• Women skiers, this is the place for you -- an online community without the male-orientation you'll find in conventional ski magazines and internet ski forums. At TheSkiDiva.com, you can connect with other women to talk about skiing in a way that you can relate to, about things that you find of interest. Be sure to join our community to participate (women only, please!). Registration is fast and simple. Just be sure to add webmaster@theskidiva.com to your address book so your registration activation emails won't be routed as spam. And please give careful consideration to your user name -- it will not be changed once your registration is confirmed.

Tree wells are scary!

#21
The natural progression in ski lessons for me seems to be trees or moguls next. Trees sounds more fun, but I ski alone most of the time ... Bring On the Moguls!
Especially for beginner and intermediate trees, there are often runs that you can duck in and out of from trails. Many are wide open where you can be seen and see the trail or lifts and they are short. I’m okay skiing those alone at my home mountain since I know them well and know I won’t get lost. Plus, the trees I have in mind aren’t ones that cause tree wells because there are no lbs near the ground.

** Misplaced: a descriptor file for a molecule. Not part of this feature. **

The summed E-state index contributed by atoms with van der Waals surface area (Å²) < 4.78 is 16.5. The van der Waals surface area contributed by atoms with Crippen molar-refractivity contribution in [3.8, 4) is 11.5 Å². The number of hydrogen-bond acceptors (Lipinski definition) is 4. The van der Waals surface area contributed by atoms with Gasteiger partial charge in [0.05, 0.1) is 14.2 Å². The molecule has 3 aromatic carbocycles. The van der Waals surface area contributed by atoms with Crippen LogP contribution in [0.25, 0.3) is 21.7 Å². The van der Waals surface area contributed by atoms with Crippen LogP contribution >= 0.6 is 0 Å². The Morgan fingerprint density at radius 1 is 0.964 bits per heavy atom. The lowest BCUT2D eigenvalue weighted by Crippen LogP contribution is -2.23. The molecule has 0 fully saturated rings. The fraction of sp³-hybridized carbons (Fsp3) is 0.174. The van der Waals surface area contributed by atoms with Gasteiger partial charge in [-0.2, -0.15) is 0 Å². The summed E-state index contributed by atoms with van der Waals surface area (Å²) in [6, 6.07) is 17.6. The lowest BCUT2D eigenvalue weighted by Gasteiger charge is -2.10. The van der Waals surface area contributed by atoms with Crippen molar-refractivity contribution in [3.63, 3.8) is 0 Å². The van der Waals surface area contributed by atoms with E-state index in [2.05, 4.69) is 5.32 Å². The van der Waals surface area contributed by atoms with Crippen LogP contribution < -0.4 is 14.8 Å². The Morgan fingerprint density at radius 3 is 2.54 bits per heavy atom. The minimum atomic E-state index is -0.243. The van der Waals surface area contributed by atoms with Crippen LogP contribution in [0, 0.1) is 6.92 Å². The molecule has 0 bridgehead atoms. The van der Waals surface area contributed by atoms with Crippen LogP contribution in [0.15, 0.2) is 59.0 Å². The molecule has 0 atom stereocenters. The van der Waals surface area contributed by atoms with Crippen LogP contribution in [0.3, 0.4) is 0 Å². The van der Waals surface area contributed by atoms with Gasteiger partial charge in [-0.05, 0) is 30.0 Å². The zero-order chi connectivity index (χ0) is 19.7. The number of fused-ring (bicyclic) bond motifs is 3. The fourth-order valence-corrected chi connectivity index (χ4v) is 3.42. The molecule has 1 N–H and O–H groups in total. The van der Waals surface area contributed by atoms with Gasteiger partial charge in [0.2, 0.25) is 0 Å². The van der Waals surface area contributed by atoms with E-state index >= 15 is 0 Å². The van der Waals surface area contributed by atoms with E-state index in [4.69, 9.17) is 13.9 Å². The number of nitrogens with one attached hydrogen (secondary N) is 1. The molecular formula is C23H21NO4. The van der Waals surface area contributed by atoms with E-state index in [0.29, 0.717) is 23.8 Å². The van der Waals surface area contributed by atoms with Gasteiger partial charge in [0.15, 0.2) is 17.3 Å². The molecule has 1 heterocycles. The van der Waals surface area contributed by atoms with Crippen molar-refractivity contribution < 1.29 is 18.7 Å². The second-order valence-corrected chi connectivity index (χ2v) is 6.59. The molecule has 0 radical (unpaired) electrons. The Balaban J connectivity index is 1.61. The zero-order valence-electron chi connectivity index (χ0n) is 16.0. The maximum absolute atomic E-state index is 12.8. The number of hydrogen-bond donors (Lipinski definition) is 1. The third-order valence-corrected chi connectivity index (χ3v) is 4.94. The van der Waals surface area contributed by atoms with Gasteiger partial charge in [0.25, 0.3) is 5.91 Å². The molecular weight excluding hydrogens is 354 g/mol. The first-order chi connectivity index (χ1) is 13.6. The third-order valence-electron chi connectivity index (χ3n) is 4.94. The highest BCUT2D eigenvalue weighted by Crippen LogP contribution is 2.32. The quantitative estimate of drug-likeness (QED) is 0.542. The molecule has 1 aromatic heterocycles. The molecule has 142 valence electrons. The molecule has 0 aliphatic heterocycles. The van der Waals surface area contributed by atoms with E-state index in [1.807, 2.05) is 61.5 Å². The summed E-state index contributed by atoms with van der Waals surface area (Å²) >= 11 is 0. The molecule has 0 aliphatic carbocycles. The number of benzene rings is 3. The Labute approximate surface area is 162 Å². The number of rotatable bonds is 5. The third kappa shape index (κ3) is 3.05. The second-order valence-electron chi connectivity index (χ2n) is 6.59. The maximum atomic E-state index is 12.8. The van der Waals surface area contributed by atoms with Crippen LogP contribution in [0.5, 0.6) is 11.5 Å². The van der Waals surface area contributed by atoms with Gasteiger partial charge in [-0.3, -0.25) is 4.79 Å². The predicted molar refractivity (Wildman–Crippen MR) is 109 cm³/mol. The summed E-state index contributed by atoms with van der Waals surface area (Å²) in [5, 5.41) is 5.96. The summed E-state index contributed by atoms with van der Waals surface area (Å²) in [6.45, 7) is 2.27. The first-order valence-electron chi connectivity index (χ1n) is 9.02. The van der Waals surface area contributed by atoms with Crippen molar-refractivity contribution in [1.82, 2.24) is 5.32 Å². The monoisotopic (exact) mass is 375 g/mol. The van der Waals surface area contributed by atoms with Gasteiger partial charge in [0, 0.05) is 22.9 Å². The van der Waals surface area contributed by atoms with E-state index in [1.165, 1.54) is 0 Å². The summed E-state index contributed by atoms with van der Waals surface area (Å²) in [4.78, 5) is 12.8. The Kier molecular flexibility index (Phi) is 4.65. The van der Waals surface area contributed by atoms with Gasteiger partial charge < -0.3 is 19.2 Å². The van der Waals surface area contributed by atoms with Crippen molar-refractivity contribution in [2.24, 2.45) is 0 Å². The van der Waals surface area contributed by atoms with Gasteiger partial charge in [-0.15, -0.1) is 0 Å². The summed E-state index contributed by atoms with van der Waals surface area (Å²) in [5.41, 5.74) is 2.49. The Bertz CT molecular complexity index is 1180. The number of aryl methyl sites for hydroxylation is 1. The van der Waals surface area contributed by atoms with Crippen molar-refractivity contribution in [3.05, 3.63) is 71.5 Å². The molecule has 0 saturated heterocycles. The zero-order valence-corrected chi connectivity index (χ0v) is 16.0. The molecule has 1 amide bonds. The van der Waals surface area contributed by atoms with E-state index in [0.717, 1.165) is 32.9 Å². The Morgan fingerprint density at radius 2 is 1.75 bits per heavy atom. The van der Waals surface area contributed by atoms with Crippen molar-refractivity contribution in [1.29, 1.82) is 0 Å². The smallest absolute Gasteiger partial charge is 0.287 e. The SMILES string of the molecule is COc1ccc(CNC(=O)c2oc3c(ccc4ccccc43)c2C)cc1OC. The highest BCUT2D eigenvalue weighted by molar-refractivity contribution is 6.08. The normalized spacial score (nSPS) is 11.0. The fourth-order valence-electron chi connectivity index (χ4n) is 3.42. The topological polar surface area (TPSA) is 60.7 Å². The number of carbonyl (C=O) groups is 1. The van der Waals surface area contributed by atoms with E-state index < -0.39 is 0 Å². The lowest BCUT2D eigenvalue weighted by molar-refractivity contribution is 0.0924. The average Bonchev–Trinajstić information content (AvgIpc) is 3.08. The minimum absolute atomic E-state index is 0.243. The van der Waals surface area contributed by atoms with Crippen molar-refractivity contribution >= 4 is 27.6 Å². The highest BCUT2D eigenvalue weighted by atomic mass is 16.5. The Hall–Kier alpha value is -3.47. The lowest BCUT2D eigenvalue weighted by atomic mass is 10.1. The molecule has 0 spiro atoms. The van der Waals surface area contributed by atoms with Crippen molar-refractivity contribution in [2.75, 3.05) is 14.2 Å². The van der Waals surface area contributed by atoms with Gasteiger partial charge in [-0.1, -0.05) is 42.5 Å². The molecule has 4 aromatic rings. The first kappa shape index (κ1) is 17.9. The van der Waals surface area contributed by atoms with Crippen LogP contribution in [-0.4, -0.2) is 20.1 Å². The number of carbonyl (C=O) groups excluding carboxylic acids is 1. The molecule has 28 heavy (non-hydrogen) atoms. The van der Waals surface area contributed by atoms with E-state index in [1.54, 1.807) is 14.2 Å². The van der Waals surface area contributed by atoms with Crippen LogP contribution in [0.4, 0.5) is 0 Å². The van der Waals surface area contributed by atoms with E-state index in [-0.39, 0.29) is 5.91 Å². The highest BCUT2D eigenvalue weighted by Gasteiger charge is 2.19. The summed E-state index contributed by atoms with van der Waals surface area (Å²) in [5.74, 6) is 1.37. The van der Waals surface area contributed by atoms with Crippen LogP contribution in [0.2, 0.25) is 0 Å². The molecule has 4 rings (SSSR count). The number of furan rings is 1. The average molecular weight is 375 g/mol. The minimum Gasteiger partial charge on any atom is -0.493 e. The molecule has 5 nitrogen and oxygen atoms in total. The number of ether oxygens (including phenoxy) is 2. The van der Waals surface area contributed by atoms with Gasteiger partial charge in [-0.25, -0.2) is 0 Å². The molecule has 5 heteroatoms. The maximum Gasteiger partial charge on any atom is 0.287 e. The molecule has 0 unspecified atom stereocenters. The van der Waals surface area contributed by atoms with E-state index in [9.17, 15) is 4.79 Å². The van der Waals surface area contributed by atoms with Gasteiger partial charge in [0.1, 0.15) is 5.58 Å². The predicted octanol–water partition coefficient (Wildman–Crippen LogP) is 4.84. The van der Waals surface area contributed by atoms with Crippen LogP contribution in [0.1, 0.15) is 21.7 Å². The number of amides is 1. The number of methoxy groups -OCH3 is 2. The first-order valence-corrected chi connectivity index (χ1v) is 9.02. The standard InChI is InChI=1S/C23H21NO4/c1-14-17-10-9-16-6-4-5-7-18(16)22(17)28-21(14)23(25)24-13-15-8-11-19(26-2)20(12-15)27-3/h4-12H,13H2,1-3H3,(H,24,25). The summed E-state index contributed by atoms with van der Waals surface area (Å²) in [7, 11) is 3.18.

Since trees are often moguls with trees added in, it’s certainly not a bad idea to work on moguls first!
 
#24
Snow in the throat does sound scary! I’ve read that this is how many people end up suffocating in avalanches etc., the snow turns to a block of ice if you don’t get it cleared out. Did you go in head first?
Yeah, basically head first, hence the snow. I was never really in danger, and I don't want to overstate it here in the East. I think the energy you use to get out of the situation is more of an issue, especially if you are far in the BC.
 

cvana

Certified Ski Diva
#25
I thought of this when I was at Alta last weekend. I always ski the rear sweep (I'm out of luck if I'm the one in trouble!). Anyway, my daughter took a header into some deep stuff and when I got up to her just the end of one ski and a pole was sticking out. Her head was under a foot of fluffy snow. She did not freak out. She knew I was behind her and she could breathe. Still, it took a while for me to dig her out!
 
#28
Anyway, my daughter took a header into some deep stuff and when I got up to her just the end of one ski and a pole was sticking out. Her head was under a foot of fluffy snow.
I would have been the one freaking out if it were my daughter. Glad you were so well prepared!
 

Staff online

Members Online